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Page last updated at 12:35 GMT, Friday, 18 June 2010 13:35 UK

Jeremy Guscott column

Australia fly-half Quade Cooper
Quade Cooper scored Australia's second try in the first Test last weekend

England take on Australia in the final Test of their summer tour on Saturday looking to avoid a 2-0 series defeat.

The tourists have not beaten one of the three major southern hemisphere teams since the World Cup in 2007, a run of nine games.

England were close to causing an upset last weekend but, despite dominating the scrum, they struggled to penetrate the Australian line and went down to a 27-17 defeat.

Here, former England and British & Irish Lions centre Jeremy Guscott looks at what Martin Johnson's men must do in Sydney on Saturday if they are to level the series.


England could have won the first Test but if they had, it would have papered over the cracks again.

They did not build on their dominant scrum and England went back to old habits where the ball was slow.

I understand that winning is important - it breeds confidence - but I don't want to see one-dimensional performances from the players.

What really frustrates me about England is that they look clueless. You watch New Zealand, South Africa and South Africa, even France to a certain degree, and there's a momentum to their play.

If they hit a brick wall they kick and they chase it very well. They get out of their own half.

They try not to put pressure on one another by giving the wrong ball and making the wrong decisions.

For me the difference this week has to be if England kick, the chase has to be better, they have to make their first-up tackles and they can't play with static ball.

At the breakdown, I don't want to see the scrum-half digging the ball out and passing the ball three yards to three forwards who then get smashed by an Australian defence who are ready to cream them. It's too predictable.


Northampton's Courtney Lawes has come into the second row - one would think to add some dynamism and to get that momentum off which the rest of the guys can play.

England second row Courtney Lawes
Lawes will partner Tom Palmer in the second row

He brings athleticism and raw aggression.

To be honest I am not overly convinced by Lawes, he is still somewhere between a second row and a blind-side flanker. He's not as bulky as Simon Shaw but he's not quite as light as Tom Croft.

He is finding his way. There is so much potential there and I would like to see a bit more aggression. Is he this explosive runner, is he the player that everybody has been talking about this season?

One of the main things England have to do on Saturday is to compete with Australia at the breakdown and stop their open-side flanker David Pocock dominating that area.

The only way they are going to do that is if they play with a tempo that the Wallabies back-row find difficult to live with. If it's static you just bring them into the game.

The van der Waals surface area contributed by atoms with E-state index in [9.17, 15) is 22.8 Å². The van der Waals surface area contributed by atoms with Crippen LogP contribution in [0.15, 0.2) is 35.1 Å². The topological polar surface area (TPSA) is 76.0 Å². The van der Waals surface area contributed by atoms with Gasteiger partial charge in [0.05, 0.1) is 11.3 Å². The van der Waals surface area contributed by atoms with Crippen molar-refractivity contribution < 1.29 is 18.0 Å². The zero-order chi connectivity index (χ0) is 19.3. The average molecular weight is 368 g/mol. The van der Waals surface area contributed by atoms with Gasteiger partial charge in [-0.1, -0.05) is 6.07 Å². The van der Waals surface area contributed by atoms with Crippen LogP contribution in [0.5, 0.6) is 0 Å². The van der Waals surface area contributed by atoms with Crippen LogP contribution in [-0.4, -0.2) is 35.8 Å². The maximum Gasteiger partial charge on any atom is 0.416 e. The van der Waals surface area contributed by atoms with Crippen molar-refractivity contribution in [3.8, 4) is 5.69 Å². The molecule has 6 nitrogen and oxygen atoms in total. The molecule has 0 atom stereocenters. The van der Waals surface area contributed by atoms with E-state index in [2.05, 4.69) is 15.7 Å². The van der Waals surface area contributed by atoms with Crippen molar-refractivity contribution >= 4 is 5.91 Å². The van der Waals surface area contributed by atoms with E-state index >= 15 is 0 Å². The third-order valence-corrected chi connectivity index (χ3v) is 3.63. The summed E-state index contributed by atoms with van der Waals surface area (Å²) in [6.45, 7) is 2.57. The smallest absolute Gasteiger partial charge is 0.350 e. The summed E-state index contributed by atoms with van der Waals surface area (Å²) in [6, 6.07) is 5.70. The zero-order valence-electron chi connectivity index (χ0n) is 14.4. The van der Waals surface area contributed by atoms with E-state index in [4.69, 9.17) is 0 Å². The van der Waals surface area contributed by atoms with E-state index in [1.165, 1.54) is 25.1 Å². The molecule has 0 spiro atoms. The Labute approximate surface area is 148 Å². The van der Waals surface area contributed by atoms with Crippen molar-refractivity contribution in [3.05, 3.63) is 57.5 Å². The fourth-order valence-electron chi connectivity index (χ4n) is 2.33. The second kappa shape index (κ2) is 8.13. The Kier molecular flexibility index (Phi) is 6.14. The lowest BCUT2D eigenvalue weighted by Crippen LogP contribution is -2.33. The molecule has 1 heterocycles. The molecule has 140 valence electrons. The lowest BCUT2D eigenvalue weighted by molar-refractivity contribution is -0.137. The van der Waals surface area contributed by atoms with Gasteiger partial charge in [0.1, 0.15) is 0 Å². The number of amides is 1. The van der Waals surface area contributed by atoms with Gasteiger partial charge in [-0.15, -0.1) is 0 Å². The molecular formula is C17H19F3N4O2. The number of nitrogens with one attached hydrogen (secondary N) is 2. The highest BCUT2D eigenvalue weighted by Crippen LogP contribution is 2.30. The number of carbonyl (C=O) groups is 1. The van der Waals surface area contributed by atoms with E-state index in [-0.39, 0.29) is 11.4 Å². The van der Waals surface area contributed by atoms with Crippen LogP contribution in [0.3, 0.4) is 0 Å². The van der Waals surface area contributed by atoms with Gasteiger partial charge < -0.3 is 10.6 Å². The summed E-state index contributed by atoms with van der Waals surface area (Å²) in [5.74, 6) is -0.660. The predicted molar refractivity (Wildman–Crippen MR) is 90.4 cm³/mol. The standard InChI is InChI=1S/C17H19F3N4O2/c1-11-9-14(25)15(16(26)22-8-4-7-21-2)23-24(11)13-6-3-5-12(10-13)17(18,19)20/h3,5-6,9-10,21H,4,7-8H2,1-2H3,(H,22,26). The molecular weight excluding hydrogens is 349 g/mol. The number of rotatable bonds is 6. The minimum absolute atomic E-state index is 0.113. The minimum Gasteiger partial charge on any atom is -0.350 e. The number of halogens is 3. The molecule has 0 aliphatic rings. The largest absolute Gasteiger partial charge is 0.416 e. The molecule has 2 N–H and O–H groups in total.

Leicester's Ben Youngs is named at scrum-half and he is going to learn so much against opposite number Will Genia. I'm pleased he is in the team as I can't fault him at the moment.

England and Leicester scrum-half Ben Youngs
Youngs will make his first England start in Sydney

A couple of games I've watched there have been some nerves but you would expect a young man to have some nervous moments.

Everyone makes mistakes, it's how many times they repeat that mistake which makes the difference.

Youngs does what I love any scrum-half to do, he just gets there and gets rid of the ball.

With the scrum-half role, you distribute and organise, and Youngs does the job. He does it really well.

This guy is going to be around for a long time until the guy he replaced, Danny Care, decides that he's going to do what a scrum-half should do.

I think the England management have run out of patience with Care, he's been given enough opportunities - he can still be a fantastic player but I just don't think he is listening.

The only thing I don't like England doing with their scrum-halves at the moment is that any line-out ball won in their own half they box-kick it away. I don't understand that tactic.


Matt Giteau is back in the Australian midfield and he will really test the defence and the understanding of England's Shontayne Hape, who lines up opposite him.

Australia centre Matt Giteau
Giteau is regarded as one of the best players in the world

It will be a mark of how far the former rugby league man has come in union. I am a fan of Hape's but he is not the finished article.

This will be a steep learning curve for him and he will certainly find out in this match, against the class of Giteau and fly-half Quade Cooper, if he is up to the task.

England's defensive line is pretty solid. I don't have too many concerns as long as fly-half Toby Flood and the centre pairing of Hape and Mike Tindall keep their defensive shape.

If they don't do that they will be torn apart because Giteau is a wizard, he is a genius, while Cooper is unbelievable at the moment.


One way England can get through the Australian defence is by simply taking it to them.

Cooper and Giteau are not the biggest guys. They will tackle but if Hape or Tindall come up against Giteau, you would bet your life that they will get over the gain-line.

England have just got to be simple, direct and send Tindall and Hape into that Cooper and Giteau channel.

They will easily get over the gain-line and from there you have Flood pulling the strings with full-back Ben Foden and the wings of Mark Cueto and Chris Ashton ready to pounce.

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